Former Secretary of State Hillary Clinton is positive she will secure the Democratic nomination for the 2016 presidential race.
“I will be the nominee for my party,” she told CNN’s Chris Cuomo in an interview Thursday. “That is already done, in effect. There is no way that I won’t be.”
The front-runner currently has 1,768 of the 2,383 delegates needed to win, making it nearly impossible for opponent Bernie Sanders to eclipse Clinton without sweeping victories in each of the remaining primaries.
But Sanders made it clear he intended to soldier on during a rousing election night speech Tuesday.
“We are in till the last ballot is cast!” he told supporters at the California rally.
The state senator easily bested Clinton in the Oregon primary that night, while Clinton won Kentucky by just half a percentage point, according to CNN.
The Democratic Party will hold its convention in Philadelphia the week of July 25, 2016. Though present-day presidential conventions have become mostly pomp and circumstance, their true purpose, to officially confirm the party representative, is not lost on Sanders. Superdelegates, those distinguished party officials unbound to any one candidate, could potentially swing the nomination in his favor.
The party has become increasingly divided in the last stretch of this primary season, with the Sanders campaign claiming bias and inconsistencies in state voting rules.
Sanders came under fire last week when chaos erupted at the Nevada State Democratic Convention. The Associated Press reported Sanders supporters threw chairs, heckled speakers and at one point, issued death threats to state chairwoman Roberta Lange. The supporters alleged state Democrats were using underhanded tactics to favor Clinton over Sanders and denied them seating at the convention.
The Nevada party even filed a complaint against the Sanders campaign, accusing his delegates of attending solely for the purpose of inciting a “street-fight,” rather than contributing to an “orderly political party process.”
Multiple Democrats called on Sanders to unequivocally condemn the violence.
He did three days later in a lengthy statement posted to his official website, however he echoed the protestors’ allegations of fraudulent activity.
“The Democratic leadership used its power to prevent a fair and transparent process from taking place,” the Sanders statement said.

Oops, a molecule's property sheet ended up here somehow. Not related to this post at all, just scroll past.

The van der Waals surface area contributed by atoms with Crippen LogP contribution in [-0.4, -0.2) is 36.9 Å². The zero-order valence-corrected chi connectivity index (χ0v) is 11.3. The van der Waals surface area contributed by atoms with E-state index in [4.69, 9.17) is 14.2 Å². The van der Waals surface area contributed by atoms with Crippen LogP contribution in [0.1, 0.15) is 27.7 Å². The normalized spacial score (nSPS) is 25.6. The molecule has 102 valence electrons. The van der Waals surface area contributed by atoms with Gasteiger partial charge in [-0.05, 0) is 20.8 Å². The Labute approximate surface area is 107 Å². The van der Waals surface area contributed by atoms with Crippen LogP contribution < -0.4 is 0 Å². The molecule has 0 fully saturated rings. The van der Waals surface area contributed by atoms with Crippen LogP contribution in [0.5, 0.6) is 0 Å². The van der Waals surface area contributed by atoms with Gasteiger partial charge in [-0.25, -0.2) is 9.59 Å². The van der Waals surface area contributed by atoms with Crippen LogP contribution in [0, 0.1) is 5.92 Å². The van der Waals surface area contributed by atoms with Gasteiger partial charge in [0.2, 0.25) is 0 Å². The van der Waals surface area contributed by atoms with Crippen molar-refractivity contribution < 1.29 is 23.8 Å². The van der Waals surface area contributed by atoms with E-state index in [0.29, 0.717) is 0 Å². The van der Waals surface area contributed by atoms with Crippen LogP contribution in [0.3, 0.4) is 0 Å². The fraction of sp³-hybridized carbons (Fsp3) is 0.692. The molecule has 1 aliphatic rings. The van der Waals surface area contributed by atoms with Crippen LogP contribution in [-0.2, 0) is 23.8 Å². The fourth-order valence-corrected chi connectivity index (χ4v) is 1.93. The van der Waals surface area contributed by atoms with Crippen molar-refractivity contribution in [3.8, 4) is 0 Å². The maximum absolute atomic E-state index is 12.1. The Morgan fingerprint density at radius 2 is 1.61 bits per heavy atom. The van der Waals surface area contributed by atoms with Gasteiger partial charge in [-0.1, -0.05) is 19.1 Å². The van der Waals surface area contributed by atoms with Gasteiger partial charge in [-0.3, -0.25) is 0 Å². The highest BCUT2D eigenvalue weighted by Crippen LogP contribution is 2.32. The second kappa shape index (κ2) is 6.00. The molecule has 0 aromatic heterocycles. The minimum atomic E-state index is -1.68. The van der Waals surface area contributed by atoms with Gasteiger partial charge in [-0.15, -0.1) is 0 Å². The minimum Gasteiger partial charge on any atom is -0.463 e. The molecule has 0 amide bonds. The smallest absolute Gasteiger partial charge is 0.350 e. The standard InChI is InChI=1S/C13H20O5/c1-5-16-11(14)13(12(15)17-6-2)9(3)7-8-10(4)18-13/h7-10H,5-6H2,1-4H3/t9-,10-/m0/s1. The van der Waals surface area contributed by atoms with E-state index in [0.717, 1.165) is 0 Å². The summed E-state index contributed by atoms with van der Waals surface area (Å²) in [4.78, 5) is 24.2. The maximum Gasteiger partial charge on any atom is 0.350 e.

“If the Democratic Party is to be successful in November, it is imperative that all state parties treat our campaign supporters with fairness and the respect that they have earned,” it continued.
The Sanders camp immediately released a statement in response to Clinton’s CNN comments.
“In the past three weeks voters in Indiana, West Virginia and Oregon respectfully disagreed with Secretary Clinton,” spokesman Michael Briggs said. “We expect voters in the remaining nine contests also will disagree. And with almost every national and state poll showing Sen. Sanders doing much, much better than Secretary Clinton against Donald Trump, it is clear that millions of Americans have growing doubts about the Clinton campaign.”
Clinton stressed the importance of unifying the party under one candidate. A lesson she told Cuomo she learned for herself during the equally intense 2008 Democratic primary race with Barack Obama.
“That’s why the lesson of 2008 — which was a hard-fought primary, if you remember — is so pertinent here. Because I did my part, but so did (then-) Sen. Obama,” she said. “He made it clear he welcomed people who had supported me. He made it very clear.”
Clinton said a joint appearance in New Hampshire following her concession helped signal her total support of Obama to supporters, who eventually fell in line.
“We went to Unity, New Hampshire, together, appeared together, spoke together, and made it absolutely obvious that I was supporting him, that he was grateful for that support.”